...

Remember that Christmas? When I opened the door and was like, Merry Chri-- YOUR HAIR! And Dad came to the door and was like, SEAN! WHAT HAPPENED TO YOUR HAIR???

...

Remember when we were at the amusement park and someone lost their hat? Whose hat was it? Sean's or Ib's?

...

The stories, as unintelligible as they are to virtually anyone outside of our family, are an incredibly good thing. The fact that we find something to laugh at in our memories of some of those times amazes me and gives me hope that good things were happening, even in the middle of a lot of messed-up-ness.

They aren't the whole picture. The stories even of entertaining pastors don't touch the stress of having guests in the house (mostly for my mother, since we were all little); the stories of the mental health people don't scratch the memories that are truly bad and that I like to forget that I have.

But it's messy. And I am deeply grateful to God that I did grow up in an overwhelming messy, alive home. What I believed didn't automatically fix everything. But it DID touch everything. And there was no where to hide from the messiness or the beliefs, or to keep them in some way separated. (How can you, when staff people are at the dining room table where you're working on Latin, then history, then your Bible lessons? It doesn't work that way!)

Josh Harris recently (pretty recently) wrote a book called Dug Down Deep. Nope, I haven't read it. But that summarizes well what I feel like happened in my life. Being dug down deep wasn't an option. I got watered with streams that ran deep, an education that was awfully close to perfect for me, a steady stream of Godly, wise people influencing my life. And I was planted in a place that required roots. Deep, strong roots.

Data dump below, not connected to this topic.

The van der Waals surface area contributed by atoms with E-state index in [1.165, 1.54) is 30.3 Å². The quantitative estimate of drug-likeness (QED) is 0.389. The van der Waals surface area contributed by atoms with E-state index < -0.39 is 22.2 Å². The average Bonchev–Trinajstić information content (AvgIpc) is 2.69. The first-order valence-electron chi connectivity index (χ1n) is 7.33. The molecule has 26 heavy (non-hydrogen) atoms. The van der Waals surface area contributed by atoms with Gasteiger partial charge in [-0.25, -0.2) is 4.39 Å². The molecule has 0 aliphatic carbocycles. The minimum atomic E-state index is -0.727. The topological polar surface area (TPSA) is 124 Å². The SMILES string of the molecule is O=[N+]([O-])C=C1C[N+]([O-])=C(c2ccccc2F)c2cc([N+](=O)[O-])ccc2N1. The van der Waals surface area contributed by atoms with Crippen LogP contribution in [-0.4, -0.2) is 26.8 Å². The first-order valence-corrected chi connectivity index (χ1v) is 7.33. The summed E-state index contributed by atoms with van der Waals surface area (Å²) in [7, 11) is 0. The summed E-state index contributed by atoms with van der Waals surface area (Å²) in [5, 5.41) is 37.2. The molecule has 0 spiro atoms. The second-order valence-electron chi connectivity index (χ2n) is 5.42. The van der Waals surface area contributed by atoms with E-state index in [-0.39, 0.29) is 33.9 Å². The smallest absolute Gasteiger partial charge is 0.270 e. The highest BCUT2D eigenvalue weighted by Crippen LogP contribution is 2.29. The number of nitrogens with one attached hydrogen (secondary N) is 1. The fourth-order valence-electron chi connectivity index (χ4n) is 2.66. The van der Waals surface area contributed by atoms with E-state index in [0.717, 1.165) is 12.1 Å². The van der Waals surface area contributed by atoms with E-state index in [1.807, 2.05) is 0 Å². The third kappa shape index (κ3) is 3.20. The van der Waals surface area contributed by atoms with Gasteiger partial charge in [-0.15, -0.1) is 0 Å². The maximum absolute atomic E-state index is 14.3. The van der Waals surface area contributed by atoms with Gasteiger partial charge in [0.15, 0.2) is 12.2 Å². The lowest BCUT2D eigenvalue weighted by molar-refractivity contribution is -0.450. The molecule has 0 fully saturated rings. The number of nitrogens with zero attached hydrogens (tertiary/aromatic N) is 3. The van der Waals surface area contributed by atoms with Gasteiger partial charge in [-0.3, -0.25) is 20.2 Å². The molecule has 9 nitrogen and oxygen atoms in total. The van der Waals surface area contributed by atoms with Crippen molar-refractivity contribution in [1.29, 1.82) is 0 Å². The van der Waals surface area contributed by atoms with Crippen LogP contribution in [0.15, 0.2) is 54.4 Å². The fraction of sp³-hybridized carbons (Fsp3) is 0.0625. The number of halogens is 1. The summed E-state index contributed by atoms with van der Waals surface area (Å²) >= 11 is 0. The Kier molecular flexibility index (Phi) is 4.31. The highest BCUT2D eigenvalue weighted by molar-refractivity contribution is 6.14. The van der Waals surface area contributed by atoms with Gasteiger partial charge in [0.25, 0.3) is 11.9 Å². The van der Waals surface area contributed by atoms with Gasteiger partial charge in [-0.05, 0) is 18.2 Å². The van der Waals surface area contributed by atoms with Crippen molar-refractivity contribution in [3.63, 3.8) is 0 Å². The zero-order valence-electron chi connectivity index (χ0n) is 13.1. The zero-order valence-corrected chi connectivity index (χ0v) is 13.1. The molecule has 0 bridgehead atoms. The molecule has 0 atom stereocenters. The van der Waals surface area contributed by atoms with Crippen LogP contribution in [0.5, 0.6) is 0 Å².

I've been glad to see it continue and change as I grow up, too. My first year at college, I lived in a room where the door was almost always open. Literally. This year, I don't even know how many people knew my roomcode. I can bring, and have brought, a huge variety of people home with me. My parents have let me do that, my sibs are good with it. (It's funny... some of them are very outspoken about which guests they've enjoyed... other times they surprise me a year later. "Remember? That was FUN, when we did it last year!") We've abandoned guests for a while to their own devices, having to go to a funeral, and almost gotten stranded in a snow storm on the way back to campus, and shuffled beds to make space for extra people, and taught games, and shared holidays, and stayed up most of the night talking about things that have not been much talked about before... and it is good. Certainly not always safe, but a risk worth taking, and good.

God is indeed good.

Comments

  1. I feel very honoured.

    And, quite sure it was broccoli. I just had no memory of who was on the receiving end.

    ReplyDelete

Post a Comment

Popular posts from this blog

Hard to Find

Home

Where Else Would I Go?